Myth: Undercover cops have to tell you they’re cops if you ask them.
Fact: No, undercover cops are not bound to reveal their identity if you ask them whether they are a cop or not.
Since the mid-1970s, people have been believing that undercover cops have to reveal their identity if you ask them whether they are a cop or not. This myth is based on the belief that it is illegal for a police officer to entrap a citizen into committing a crime. So, people believe that related action by police such as lying about their identity would be illegal too. Also, police entrapment is not illegal.(source)
Myth: Sugar makes kids hyper.
Fact: Sugar does not make kids hyperactive.
When kids become hyper such as jumping on the bed or bouncing off the wall, parents start blaming sugar for this behavior. But through various experiments, scientists have discovered that there is no substantial evidence which can link sugar to hyperactivity in children. In 1982, the National Institute of Health announced that there is no link between sugar and hyperactivity, and it has been scientifically proven.
But the myths still persists. This may be due to the fact that children become extremely excited during birthday and Halloween parties. Since the food served during these parties have a high amount of sugar, parents still believe sugar is the cause of hyperactivity.(source)
Myth: A special compound added to the water in swimming pools will reveal the presence of urine and catch those who peel in the pool.
Fact: There is no compound which can reveal the presence of urine when added to swimming pool.
The compound which can reveal the presence of urine when added to pool water is, in fact, a chimera as no such substance exists. Experts claim that it is possible to make compounds which can detect the presence of urine in water, but it can be also triggered by the presence of similar organic compounds likely to be present in the swimming pool.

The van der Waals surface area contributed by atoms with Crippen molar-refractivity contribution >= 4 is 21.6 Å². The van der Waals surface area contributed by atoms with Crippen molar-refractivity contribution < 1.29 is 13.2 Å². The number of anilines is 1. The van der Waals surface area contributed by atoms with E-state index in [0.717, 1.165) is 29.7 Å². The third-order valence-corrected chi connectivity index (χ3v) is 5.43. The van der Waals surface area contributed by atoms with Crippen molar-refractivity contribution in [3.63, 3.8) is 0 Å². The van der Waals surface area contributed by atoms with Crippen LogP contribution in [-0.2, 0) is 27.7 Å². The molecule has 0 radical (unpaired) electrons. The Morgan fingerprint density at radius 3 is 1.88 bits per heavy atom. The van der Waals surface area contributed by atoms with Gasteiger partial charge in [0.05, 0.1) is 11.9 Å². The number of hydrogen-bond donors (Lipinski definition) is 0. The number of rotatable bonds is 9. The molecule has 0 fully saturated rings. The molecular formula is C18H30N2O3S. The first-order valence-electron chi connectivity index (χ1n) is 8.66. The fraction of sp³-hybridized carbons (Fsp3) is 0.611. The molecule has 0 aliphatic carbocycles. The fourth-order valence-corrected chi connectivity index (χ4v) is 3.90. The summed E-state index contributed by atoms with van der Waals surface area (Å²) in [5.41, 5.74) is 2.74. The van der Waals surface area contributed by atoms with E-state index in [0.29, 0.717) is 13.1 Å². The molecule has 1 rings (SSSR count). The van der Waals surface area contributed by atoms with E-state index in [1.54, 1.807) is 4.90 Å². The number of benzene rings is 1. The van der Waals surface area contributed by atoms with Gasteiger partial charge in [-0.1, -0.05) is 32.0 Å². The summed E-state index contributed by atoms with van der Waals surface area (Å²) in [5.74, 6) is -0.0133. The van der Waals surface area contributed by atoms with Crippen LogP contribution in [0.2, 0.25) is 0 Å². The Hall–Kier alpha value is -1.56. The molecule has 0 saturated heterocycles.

The myth is actually a sneaky parent trick to keep their children in check. An old-time Boston-area poolman once said that if such chemicals did exist, every municipal pool in Boston would be bright purple.(source)
Myth: Napoleon Bonaparte was short.
Fact: Napoleon Bonaparte’s height was 5 feet 7 inches and was slightly taller than the average Frenchmen at that time.
Napoleon Bonaparte’s short height is one of the most popular historical myth today. This myth originated when he was listed as 5 feet 2 inches at the time of his death. But this height measurement is according to French measurement units. In the modern international unit, Napoleon’s height is 5 feet 7 inches. At that time, the average height of an adult French male was 5 feet 5 inches in modern international units. So, during those days he was, in fact, taller than the average men of his country.
Also, this myth stems from the fact that Napoleon always appeared in public surrounded by his guards. One of the main requirements for being his personal bodyguard was that they should be tall and broad. So, during public appearances, he looked quite small as compared to the men surrounding him earning him the nickname “Le Petit Caporel” i.e. “The Little Corporal”.(source)
Myth: Seasons are caused by the Earth being closer to the Sun in the summer than in the winter.
Fact: Seasons are caused by Earth’s 23.4-degree axial tilt.
People believe that during summer earth is closer to the sun and during winter earth is farthest from the sun. Scientifically it is incorrect. This is because in the Northern hemisphere, we have winter when the Earth is the closest to the sun, and summer season occurs when the sun is farthest away. So, basically, the sun is so far from the Earth that its nearness doesn’t affect the seasonal changes on earth.
The real reason for seasonal changes is the tilt in Earth’s axis. The axis is tilted at an angle of about 23.4 degrees. When Earth orbits the sun, its tilted axis always points in the same direction. So, throughout the year, some parts of the earth receives more solar energy than the others. During June solstice, North pole is pointed towards the sun, and hence, June, July, and August are the months of summer in the Northern hemisphere. On the other hand, the South pole points away from the sun, and so they experience winter season during this time.(1,2)
Also see: 20 Popular Myths Debunked. Part 1